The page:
A vapour (British spelling) or vapor (see spelling differences) is a substance in the gas phase at a temperature lower than its critical point. This means that the vapour can be condensed to a liquid or to a solid by increasing its pressure without reducing the temperature.
For example, water has a critical temperature of 374 °C (647 K), which is the highest temperature at which liquid water can exist. In the atmosphere at ordinary temperatures, therefore, gaseous water (known as water vapor) will condense to liquid if its partial pressure is increased sufficiently.
A vapour may co-exist with a liquid (or solid). When this is true, the two phases will be in equilibrium, and the gas partial pressure will equal the equilibrium vapour pressure of the liquid (or solid).
Mineral springs are naturally occurring springs that produce water containing minerals, or other dissolved substances, that alter its taste or give it a purported therapeutic value. Salts, sulfur compounds, and gases are among the substances that can be dissolved in the spring water during its passage underground.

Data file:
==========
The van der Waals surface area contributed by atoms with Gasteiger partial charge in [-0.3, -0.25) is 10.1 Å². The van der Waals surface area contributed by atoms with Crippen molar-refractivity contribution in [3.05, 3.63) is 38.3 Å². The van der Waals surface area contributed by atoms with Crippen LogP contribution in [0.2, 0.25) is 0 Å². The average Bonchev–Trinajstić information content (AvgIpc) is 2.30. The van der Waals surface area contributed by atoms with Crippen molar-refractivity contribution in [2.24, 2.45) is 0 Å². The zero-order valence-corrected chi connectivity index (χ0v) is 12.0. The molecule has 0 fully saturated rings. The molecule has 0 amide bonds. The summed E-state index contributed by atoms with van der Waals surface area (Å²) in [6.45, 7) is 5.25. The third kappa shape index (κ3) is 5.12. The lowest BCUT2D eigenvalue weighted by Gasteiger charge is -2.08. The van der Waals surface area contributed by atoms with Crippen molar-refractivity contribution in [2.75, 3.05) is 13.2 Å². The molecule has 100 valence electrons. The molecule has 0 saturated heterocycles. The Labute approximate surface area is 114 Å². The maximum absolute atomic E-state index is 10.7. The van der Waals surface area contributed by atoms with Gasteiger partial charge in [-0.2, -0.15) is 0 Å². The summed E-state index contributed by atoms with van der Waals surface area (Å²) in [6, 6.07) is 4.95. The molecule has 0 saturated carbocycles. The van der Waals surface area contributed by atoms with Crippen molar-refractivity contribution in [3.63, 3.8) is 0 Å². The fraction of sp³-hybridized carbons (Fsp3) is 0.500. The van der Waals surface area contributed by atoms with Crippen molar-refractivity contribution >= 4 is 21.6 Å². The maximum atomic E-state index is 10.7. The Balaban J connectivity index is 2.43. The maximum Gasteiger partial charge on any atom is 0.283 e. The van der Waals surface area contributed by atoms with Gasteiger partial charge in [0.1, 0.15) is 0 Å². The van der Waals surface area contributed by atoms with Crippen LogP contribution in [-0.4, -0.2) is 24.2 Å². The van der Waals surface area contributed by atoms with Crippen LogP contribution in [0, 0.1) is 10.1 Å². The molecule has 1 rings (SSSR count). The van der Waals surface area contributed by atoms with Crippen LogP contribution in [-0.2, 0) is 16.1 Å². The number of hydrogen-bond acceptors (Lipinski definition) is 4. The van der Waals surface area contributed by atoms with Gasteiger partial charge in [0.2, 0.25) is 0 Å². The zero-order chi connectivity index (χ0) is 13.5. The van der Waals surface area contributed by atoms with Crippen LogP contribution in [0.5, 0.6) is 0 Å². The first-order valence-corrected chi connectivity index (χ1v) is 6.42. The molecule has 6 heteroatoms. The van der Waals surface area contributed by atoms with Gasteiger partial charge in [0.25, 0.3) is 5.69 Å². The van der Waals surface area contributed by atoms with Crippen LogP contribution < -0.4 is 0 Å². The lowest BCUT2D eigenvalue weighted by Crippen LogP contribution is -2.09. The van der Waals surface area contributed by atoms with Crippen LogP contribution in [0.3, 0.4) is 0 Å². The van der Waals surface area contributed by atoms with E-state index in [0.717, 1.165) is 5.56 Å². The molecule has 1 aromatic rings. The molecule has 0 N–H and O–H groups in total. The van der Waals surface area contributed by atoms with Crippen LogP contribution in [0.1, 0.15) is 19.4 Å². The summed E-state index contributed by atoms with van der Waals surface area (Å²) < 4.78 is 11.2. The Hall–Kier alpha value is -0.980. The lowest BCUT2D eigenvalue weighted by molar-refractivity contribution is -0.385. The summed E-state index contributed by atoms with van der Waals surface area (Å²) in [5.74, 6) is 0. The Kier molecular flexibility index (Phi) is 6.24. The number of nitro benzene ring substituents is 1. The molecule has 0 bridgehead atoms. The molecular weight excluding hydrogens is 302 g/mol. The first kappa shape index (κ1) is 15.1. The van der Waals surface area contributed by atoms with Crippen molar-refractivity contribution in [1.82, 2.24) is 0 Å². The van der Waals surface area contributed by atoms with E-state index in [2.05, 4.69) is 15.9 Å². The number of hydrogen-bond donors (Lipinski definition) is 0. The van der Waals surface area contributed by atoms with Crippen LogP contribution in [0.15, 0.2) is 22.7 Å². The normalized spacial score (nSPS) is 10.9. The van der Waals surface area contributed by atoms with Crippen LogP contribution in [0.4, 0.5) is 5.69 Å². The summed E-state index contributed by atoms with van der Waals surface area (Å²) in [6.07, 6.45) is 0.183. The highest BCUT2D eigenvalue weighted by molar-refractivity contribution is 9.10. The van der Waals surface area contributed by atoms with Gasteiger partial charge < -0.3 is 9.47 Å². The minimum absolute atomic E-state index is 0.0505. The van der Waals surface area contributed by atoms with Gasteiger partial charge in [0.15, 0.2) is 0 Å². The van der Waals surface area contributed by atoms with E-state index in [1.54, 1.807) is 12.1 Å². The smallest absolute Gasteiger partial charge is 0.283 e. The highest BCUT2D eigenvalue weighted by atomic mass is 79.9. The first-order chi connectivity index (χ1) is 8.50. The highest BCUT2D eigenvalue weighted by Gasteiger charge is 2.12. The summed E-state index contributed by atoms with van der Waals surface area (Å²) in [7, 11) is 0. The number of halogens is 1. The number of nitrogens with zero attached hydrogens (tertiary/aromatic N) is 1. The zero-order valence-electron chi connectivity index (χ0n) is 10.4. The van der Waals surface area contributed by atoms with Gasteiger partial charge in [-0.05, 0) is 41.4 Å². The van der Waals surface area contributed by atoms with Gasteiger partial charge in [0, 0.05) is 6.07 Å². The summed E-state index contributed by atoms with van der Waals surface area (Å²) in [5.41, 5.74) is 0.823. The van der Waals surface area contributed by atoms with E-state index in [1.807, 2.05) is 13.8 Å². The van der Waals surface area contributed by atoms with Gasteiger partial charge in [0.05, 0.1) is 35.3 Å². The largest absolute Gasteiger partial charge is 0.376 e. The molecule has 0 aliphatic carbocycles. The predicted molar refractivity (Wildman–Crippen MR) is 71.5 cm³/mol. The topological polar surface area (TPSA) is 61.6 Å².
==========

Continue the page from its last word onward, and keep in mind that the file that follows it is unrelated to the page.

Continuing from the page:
Mineral water obtained from mineral springs has long been an important commercial proposition.
Mineral spas are resorts that have developed around mineral springs, where (often wealthy) patrons would repair to “take the waters” — meaning that they would drink (see hydrotherapy and water cure) or bathe in (see balneotherapy) the mineral water.
Historical mineral springs were often outfitted with elaborate stone-works — including artificial pools, retaining walls, colonnades and roofs — sometimes in the form of fanciful "Greek temples", gazebos or pagodas. Others were entirely enclosed within spring houses.
For many centuries, in Europe, North America and elsewhere, commercial proponents of mineral springs classified them according to the chemical composition of the water produced and according to the medicinal benefits supposedly accruing from each: